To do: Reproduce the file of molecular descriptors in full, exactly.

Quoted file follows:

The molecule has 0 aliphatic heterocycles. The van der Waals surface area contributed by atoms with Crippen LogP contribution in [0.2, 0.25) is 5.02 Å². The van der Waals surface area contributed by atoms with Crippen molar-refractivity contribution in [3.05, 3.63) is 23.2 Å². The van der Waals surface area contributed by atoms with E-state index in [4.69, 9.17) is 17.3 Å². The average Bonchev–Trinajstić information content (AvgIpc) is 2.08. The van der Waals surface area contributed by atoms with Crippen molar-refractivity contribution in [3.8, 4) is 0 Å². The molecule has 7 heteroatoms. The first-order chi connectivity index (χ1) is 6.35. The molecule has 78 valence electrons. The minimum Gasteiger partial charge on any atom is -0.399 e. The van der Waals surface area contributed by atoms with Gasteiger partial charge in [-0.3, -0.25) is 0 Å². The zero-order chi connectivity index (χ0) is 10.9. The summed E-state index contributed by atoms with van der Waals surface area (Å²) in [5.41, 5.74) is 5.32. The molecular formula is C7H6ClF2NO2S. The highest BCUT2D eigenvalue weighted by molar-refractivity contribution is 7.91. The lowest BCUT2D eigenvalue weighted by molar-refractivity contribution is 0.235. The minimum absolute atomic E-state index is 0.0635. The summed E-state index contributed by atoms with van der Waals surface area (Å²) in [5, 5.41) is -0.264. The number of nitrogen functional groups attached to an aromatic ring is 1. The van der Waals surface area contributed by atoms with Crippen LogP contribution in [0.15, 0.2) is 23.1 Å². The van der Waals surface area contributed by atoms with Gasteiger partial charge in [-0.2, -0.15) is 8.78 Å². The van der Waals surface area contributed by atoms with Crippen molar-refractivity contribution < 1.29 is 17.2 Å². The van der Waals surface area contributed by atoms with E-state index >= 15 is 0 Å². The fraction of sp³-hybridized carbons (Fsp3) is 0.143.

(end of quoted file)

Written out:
The molecule has 0 aliphatic heterocycles. The van der Waals surface area contributed by atoms with Crippen LogP contribution in [0.2, 0.25) is 5.02 Å². The van der Waals surface area contributed by atoms with Crippen molar-refractivity contribution in [3.05, 3.63) is 23.2 Å². The van der Waals surface area contributed by atoms with E-state index in [4.69, 9.17) is 17.3 Å². The average Bonchev–Trinajstić information content (AvgIpc) is 2.08. The van der Waals surface area contributed by atoms with Crippen molar-refractivity contribution in [3.8, 4) is 0 Å². The molecule has 7 heteroatoms. The first-order chi connectivity index (χ1) is 6.35. The molecule has 78 valence electrons. The minimum Gasteiger partial charge on any atom is -0.399 e. The van der Waals surface area contributed by atoms with Gasteiger partial charge in [-0.3, -0.25) is 0 Å². The zero-order chi connectivity index (χ0) is 10.9. The summed E-state index contributed by atoms with van der Waals surface area (Å²) in [5.41, 5.74) is 5.32. The molecular formula is C7H6ClF2NO2S. The highest BCUT2D eigenvalue weighted by molar-refractivity contribution is 7.91. The lowest BCUT2D eigenvalue weighted by molar-refractivity contribution is 0.235. The minimum absolute atomic E-state index is 0.0635. The summed E-state index contributed by atoms with van der Waals surface area (Å²) in [5, 5.41) is -0.264. The number of nitrogen functional groups attached to an aromatic ring is 1. The van der Waals surface area contributed by atoms with Crippen LogP contribution in [0.15, 0.2) is 23.1 Å². The van der Waals surface area contributed by atoms with Gasteiger partial charge in [-0.2, -0.15) is 8.78 Å². The van der Waals surface area contributed by atoms with Crippen molar-refractivity contribution < 1.29 is 17.2 Å². The van der Waals surface area contributed by atoms with E-state index >= 15 is 0 Å². The fraction of sp³-hybridized carbons (Fsp3) is 0.143.